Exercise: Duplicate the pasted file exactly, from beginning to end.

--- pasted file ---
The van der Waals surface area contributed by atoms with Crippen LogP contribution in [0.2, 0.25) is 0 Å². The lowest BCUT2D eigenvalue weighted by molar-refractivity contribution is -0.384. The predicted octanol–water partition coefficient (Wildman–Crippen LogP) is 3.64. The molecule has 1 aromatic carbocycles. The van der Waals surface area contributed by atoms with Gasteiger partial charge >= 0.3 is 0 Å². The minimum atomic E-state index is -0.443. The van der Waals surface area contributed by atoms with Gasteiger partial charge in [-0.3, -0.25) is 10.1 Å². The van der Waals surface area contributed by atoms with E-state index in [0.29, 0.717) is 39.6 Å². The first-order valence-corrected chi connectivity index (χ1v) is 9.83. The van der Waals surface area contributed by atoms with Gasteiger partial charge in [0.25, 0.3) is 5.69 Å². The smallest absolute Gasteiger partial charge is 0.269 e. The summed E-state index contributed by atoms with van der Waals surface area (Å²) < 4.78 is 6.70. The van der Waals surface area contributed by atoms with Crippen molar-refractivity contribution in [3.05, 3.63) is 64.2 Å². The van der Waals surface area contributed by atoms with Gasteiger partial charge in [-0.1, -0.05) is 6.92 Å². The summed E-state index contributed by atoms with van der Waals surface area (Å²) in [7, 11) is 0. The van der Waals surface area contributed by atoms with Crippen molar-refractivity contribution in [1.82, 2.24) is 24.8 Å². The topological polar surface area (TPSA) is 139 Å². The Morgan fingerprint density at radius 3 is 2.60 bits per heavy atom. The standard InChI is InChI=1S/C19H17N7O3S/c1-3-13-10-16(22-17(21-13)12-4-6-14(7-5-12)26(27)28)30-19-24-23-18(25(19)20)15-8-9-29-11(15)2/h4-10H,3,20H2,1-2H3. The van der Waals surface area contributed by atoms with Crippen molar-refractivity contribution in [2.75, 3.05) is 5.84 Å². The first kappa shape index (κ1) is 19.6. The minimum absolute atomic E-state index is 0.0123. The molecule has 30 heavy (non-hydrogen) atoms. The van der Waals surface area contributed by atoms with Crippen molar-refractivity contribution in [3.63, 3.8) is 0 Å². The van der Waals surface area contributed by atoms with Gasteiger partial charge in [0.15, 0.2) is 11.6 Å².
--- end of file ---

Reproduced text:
The van der Waals surface area contributed by atoms with Crippen LogP contribution in [0.2, 0.25) is 0 Å². The lowest BCUT2D eigenvalue weighted by molar-refractivity contribution is -0.384. The predicted octanol–water partition coefficient (Wildman–Crippen LogP) is 3.64. The molecule has 1 aromatic carbocycles. The van der Waals surface area contributed by atoms with Gasteiger partial charge >= 0.3 is 0 Å². The minimum atomic E-state index is -0.443. The van der Waals surface area contributed by atoms with Gasteiger partial charge in [-0.3, -0.25) is 10.1 Å². The van der Waals surface area contributed by atoms with E-state index in [0.29, 0.717) is 39.6 Å². The first-order valence-corrected chi connectivity index (χ1v) is 9.83. The van der Waals surface area contributed by atoms with Gasteiger partial charge in [0.25, 0.3) is 5.69 Å². The smallest absolute Gasteiger partial charge is 0.269 e. The summed E-state index contributed by atoms with van der Waals surface area (Å²) < 4.78 is 6.70. The van der Waals surface area contributed by atoms with Crippen molar-refractivity contribution in [3.05, 3.63) is 64.2 Å². The van der Waals surface area contributed by atoms with Gasteiger partial charge in [-0.1, -0.05) is 6.92 Å². The summed E-state index contributed by atoms with van der Waals surface area (Å²) in [7, 11) is 0. The van der Waals surface area contributed by atoms with Crippen molar-refractivity contribution in [1.82, 2.24) is 24.8 Å². The topological polar surface area (TPSA) is 139 Å². The Morgan fingerprint density at radius 3 is 2.60 bits per heavy atom. The standard InChI is InChI=1S/C19H17N7O3S/c1-3-13-10-16(22-17(21-13)12-4-6-14(7-5-12)26(27)28)30-19-24-23-18(25(19)20)15-8-9-29-11(15)2/h4-10H,3,20H2,1-2H3. The van der Waals surface area contributed by atoms with Crippen molar-refractivity contribution in [2.75, 3.05) is 5.84 Å². The first kappa shape index (κ1) is 19.6. The minimum absolute atomic E-state index is 0.0123. The molecule has 30 heavy (non-hydrogen) atoms. The van der Waals surface area contributed by atoms with Crippen molar-refractivity contribution in [3.63, 3.8) is 0 Å². The van der Waals surface area contributed by atoms with Gasteiger partial charge in [0.15, 0.2) is 11.6 Å².